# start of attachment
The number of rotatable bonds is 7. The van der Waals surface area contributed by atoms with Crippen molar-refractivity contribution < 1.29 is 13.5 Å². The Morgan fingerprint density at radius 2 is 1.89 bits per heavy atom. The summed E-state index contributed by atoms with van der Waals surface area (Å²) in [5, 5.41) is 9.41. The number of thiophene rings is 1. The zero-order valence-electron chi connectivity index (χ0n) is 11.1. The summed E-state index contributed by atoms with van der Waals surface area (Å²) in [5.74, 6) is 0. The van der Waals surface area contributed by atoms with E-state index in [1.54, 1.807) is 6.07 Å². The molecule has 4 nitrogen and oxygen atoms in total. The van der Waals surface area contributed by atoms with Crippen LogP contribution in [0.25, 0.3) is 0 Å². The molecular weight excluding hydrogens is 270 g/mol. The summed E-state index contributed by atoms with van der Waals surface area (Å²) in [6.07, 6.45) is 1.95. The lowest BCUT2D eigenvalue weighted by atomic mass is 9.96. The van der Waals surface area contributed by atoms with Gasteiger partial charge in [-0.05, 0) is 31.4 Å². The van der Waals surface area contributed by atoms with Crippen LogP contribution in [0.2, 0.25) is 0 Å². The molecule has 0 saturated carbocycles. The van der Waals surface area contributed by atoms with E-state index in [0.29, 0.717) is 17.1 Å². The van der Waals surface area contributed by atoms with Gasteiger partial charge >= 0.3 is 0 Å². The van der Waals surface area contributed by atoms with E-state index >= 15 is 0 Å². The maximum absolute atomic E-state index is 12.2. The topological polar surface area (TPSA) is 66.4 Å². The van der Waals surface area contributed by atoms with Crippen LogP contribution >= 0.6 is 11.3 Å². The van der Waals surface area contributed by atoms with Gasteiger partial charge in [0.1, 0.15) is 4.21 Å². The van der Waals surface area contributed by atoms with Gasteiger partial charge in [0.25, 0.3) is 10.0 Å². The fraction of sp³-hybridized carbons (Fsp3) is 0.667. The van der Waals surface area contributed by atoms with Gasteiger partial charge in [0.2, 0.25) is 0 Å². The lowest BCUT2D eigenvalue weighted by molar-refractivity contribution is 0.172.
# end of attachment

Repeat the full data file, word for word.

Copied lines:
The number of rotatable bonds is 7. The van der Waals surface area contributed by atoms with Crippen molar-refractivity contribution < 1.29 is 13.5 Å². The Morgan fingerprint density at radius 2 is 1.89 bits per heavy atom. The summed E-state index contributed by atoms with van der Waals surface area (Å²) in [5, 5.41) is 9.41. The number of thiophene rings is 1. The zero-order valence-electron chi connectivity index (χ0n) is 11.1. The summed E-state index contributed by atoms with van der Waals surface area (Å²) in [5.74, 6) is 0. The van der Waals surface area contributed by atoms with E-state index in [1.54, 1.807) is 6.07 Å². The molecule has 4 nitrogen and oxygen atoms in total. The van der Waals surface area contributed by atoms with Crippen LogP contribution in [0.25, 0.3) is 0 Å². The molecular weight excluding hydrogens is 270 g/mol. The summed E-state index contributed by atoms with van der Waals surface area (Å²) in [6.07, 6.45) is 1.95. The lowest BCUT2D eigenvalue weighted by atomic mass is 9.96. The van der Waals surface area contributed by atoms with Gasteiger partial charge in [-0.05, 0) is 31.4 Å². The van der Waals surface area contributed by atoms with Crippen LogP contribution in [0.2, 0.25) is 0 Å². The molecule has 0 saturated carbocycles. The van der Waals surface area contributed by atoms with E-state index in [0.29, 0.717) is 17.1 Å². The van der Waals surface area contributed by atoms with Gasteiger partial charge >= 0.3 is 0 Å². The van der Waals surface area contributed by atoms with E-state index >= 15 is 0 Å². The maximum absolute atomic E-state index is 12.2. The topological polar surface area (TPSA) is 66.4 Å². The van der Waals surface area contributed by atoms with Crippen LogP contribution >= 0.6 is 11.3 Å². The van der Waals surface area contributed by atoms with Gasteiger partial charge in [0.1, 0.15) is 4.21 Å². The van der Waals surface area contributed by atoms with Gasteiger partial charge in [0.25, 0.3) is 10.0 Å². The fraction of sp³-hybridized carbons (Fsp3) is 0.667. The van der Waals surface area contributed by atoms with Gasteiger partial charge in [0.2, 0.25) is 0 Å². The lowest BCUT2D eigenvalue weighted by molar-refractivity contribution is 0.172.